The global challenge is to make higher education more accessible around the world. Universities can be the epicenter of educational reform. Through technology, they can join forces and create a shared learning ecosystem, as well as supplement their own programs with the best courses from other institutions. Last year, Monterrey University of Technology of Mexico, Universidad de los Andes of Colombia, and the Pontifical Catholic University of Chile teamed up on La Tríada, a first-of-its-kind collaborative project in which 150,000 students from participating universities have access to 100 online courses. The benefits are not limited to a single curriculum. Universities can also come together to run a common credit and grading system, as well as create virtual collaborative learning spaces or gather ideas from the general audience on what needs to change in existing courses and what programs are missing.
Technology collaborations will also help reduce teacher shortages around the world. This year, media company Inside Higher Ed reported on the shortage of computer science teachers in the U.S. In India, a shortage of academics is holding back the development of top institutions: for example, the leading technology education institution, the Indian Institute of Technology, has a 35% teacher shortage. Digital ecosystems make it easy to bring in subject matter experts from academia or business to offer tailored curricula to students from anywhere in the world. Other possibilities: Universities will be able to call on the best minds from the business sector or conduct online faculty exchanges with other universities. Technological ecosystems also accelerate university research. For example, Quartolio, a research platform based on artificial intelligence, helps researchers from different universities, including Berkeley, MIT and Stanford, build a complete picture and make scientific discoveries at the intersection of different scientific disciplines.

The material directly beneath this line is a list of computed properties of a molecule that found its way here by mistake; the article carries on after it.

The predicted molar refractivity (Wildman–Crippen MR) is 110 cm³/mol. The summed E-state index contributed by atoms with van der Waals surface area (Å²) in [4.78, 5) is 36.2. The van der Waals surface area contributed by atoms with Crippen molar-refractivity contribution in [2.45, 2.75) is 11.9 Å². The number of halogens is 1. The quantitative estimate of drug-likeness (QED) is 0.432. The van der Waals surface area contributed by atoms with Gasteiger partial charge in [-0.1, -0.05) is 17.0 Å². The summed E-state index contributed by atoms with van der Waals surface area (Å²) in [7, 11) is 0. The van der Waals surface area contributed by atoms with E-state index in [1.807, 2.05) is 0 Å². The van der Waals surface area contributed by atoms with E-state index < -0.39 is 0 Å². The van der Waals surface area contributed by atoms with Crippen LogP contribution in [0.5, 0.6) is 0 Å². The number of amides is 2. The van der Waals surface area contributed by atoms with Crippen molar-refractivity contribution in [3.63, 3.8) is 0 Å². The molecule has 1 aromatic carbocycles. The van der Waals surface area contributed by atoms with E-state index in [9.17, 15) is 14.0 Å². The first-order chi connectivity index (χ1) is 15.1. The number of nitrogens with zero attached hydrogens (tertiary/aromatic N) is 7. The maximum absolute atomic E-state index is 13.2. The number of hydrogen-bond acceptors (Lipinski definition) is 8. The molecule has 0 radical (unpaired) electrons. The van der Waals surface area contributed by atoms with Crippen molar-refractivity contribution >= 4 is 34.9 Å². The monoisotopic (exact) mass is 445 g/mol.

Become a partner for business
The shared history of Stanford and Silicon Valley illustrates the opportunities that come with business and academia collaborations. According to a report from the PitchBook platform, in 2018. Stanford boasted the largest number of student entrepreneurs in the world: 1,178 (as well as 1,015 companies and $28.84 billion in capital raised). As the need for professional skills grows rapidly, there is a need to strengthen the links between business and universities. For example, the School of Mines in Paris is an example of close cooperation with business. The university has links with more than 100 large industrial enterprises. In addition to research collaboration, internships and joint training projects are available.
Human resources shortages around the world are on the rise, and educational institutions and employers around the world need to become partners. These partnerships between universities and employers aim to ensure that students acquire skills that are useful for employment. An example is the Google IT Support Professional Certificate program’s partnership with 25 U.S. community colleges that offer information technology training as part of their core curriculum. There are more than 215,000 unfilled jobs in information systems support in the U.S., and these collaborations address a large competency gap. Google pairs students in these programs with leading IT support hiring employers. These include Walmart and Bank of America, among others. What’s more, the University of London and Northeastern University credit students who graduate from such an online program with a bachelor’s degree.
The mission of higher education institutions is changing with the job market, and the situation is such that education is taking on unprecedented importance. Universities are expected to be active with all categories of students. They have to offer qualifications that are relevant to employers. And employers today are increasingly interested in competencies, not traditional degrees. Higher education institutions should make it easier for students to learn new skills. And training should not be pumped out after graduation – universities should offer continuing education programs to students throughout their graduates’ careers. After all, more and more people today are realizing that lifelong learning is the only way to grow. And technology will be the link in those processes.